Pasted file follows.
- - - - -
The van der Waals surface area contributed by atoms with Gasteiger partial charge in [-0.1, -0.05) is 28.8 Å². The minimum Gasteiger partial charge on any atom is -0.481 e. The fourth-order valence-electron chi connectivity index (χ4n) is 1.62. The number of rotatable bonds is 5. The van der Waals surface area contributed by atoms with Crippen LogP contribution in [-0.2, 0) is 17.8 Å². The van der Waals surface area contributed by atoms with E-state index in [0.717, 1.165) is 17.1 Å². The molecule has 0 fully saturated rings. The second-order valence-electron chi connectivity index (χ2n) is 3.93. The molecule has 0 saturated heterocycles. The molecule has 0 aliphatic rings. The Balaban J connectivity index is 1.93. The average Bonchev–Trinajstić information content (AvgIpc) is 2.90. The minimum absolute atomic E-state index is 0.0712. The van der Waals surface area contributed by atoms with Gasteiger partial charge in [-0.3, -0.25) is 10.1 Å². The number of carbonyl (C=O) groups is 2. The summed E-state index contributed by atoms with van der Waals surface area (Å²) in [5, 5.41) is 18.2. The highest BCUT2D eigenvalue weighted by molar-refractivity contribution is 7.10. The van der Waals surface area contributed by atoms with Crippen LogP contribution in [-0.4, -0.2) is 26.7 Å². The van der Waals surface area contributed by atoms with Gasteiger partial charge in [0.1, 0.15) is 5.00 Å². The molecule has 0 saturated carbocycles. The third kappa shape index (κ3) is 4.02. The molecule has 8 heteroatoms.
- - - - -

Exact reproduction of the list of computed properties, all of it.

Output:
The van der Waals surface area contributed by atoms with Gasteiger partial charge in [-0.1, -0.05) is 28.8 Å². The minimum Gasteiger partial charge on any atom is -0.481 e. The fourth-order valence-electron chi connectivity index (χ4n) is 1.62. The number of rotatable bonds is 5. The van der Waals surface area contributed by atoms with Crippen LogP contribution in [-0.2, 0) is 17.8 Å². The van der Waals surface area contributed by atoms with E-state index in [0.717, 1.165) is 17.1 Å². The molecule has 0 fully saturated rings. The second-order valence-electron chi connectivity index (χ2n) is 3.93. The molecule has 0 saturated heterocycles. The molecule has 0 aliphatic rings. The Balaban J connectivity index is 1.93. The average Bonchev–Trinajstić information content (AvgIpc) is 2.90. The minimum absolute atomic E-state index is 0.0712. The van der Waals surface area contributed by atoms with Gasteiger partial charge in [-0.3, -0.25) is 10.1 Å². The number of carbonyl (C=O) groups is 2. The summed E-state index contributed by atoms with van der Waals surface area (Å²) in [5, 5.41) is 18.2. The highest BCUT2D eigenvalue weighted by molar-refractivity contribution is 7.10. The van der Waals surface area contributed by atoms with Crippen LogP contribution in [-0.4, -0.2) is 26.7 Å². The van der Waals surface area contributed by atoms with Gasteiger partial charge in [0.1, 0.15) is 5.00 Å². The molecule has 0 saturated carbocycles. The third kappa shape index (κ3) is 4.02. The molecule has 8 heteroatoms.